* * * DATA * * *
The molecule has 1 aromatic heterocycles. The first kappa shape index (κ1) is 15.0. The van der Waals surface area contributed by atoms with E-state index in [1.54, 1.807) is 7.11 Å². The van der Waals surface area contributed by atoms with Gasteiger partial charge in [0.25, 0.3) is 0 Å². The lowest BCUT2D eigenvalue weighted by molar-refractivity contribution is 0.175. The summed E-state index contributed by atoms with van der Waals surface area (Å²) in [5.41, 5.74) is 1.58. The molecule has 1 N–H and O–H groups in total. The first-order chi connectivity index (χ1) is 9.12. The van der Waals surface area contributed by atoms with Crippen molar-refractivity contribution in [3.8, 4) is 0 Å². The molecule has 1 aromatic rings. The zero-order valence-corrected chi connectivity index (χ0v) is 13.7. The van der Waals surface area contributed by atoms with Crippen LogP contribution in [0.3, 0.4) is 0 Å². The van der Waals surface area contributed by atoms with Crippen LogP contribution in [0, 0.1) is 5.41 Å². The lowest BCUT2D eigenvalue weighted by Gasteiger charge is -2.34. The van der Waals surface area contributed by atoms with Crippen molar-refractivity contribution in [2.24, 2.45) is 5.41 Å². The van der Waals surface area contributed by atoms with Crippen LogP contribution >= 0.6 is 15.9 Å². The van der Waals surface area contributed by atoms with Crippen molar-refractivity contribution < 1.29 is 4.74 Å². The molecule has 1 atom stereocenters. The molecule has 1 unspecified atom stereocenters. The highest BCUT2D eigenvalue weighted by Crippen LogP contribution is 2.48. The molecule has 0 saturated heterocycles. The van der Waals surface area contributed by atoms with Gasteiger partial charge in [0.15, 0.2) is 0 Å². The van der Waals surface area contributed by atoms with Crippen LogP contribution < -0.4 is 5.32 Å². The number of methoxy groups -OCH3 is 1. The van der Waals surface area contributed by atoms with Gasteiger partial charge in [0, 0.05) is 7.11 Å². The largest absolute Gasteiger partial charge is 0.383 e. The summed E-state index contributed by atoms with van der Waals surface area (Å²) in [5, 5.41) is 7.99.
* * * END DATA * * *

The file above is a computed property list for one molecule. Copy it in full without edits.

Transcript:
The molecule has 1 aromatic heterocycles. The first kappa shape index (κ1) is 15.0. The van der Waals surface area contributed by atoms with E-state index in [1.54, 1.807) is 7.11 Å². The van der Waals surface area contributed by atoms with Gasteiger partial charge in [0.25, 0.3) is 0 Å². The lowest BCUT2D eigenvalue weighted by molar-refractivity contribution is 0.175. The summed E-state index contributed by atoms with van der Waals surface area (Å²) in [5.41, 5.74) is 1.58. The molecule has 1 N–H and O–H groups in total. The first-order chi connectivity index (χ1) is 9.12. The van der Waals surface area contributed by atoms with Crippen molar-refractivity contribution in [3.8, 4) is 0 Å². The molecule has 1 aromatic rings. The zero-order valence-corrected chi connectivity index (χ0v) is 13.7. The van der Waals surface area contributed by atoms with Crippen LogP contribution in [0.3, 0.4) is 0 Å². The van der Waals surface area contributed by atoms with Crippen LogP contribution in [0, 0.1) is 5.41 Å². The lowest BCUT2D eigenvalue weighted by Gasteiger charge is -2.34. The van der Waals surface area contributed by atoms with Crippen molar-refractivity contribution in [2.24, 2.45) is 5.41 Å². The van der Waals surface area contributed by atoms with Crippen LogP contribution >= 0.6 is 15.9 Å². The van der Waals surface area contributed by atoms with Crippen molar-refractivity contribution < 1.29 is 4.74 Å². The molecule has 1 atom stereocenters. The molecule has 1 unspecified atom stereocenters. The highest BCUT2D eigenvalue weighted by Crippen LogP contribution is 2.48. The molecule has 0 saturated heterocycles. The van der Waals surface area contributed by atoms with Gasteiger partial charge in [0.15, 0.2) is 0 Å². The van der Waals surface area contributed by atoms with Crippen LogP contribution < -0.4 is 5.32 Å². The number of methoxy groups -OCH3 is 1. The van der Waals surface area contributed by atoms with Gasteiger partial charge in [0, 0.05) is 7.11 Å². The largest absolute Gasteiger partial charge is 0.383 e. The summed E-state index contributed by atoms with van der Waals surface area (Å²) in [5, 5.41) is 7.99.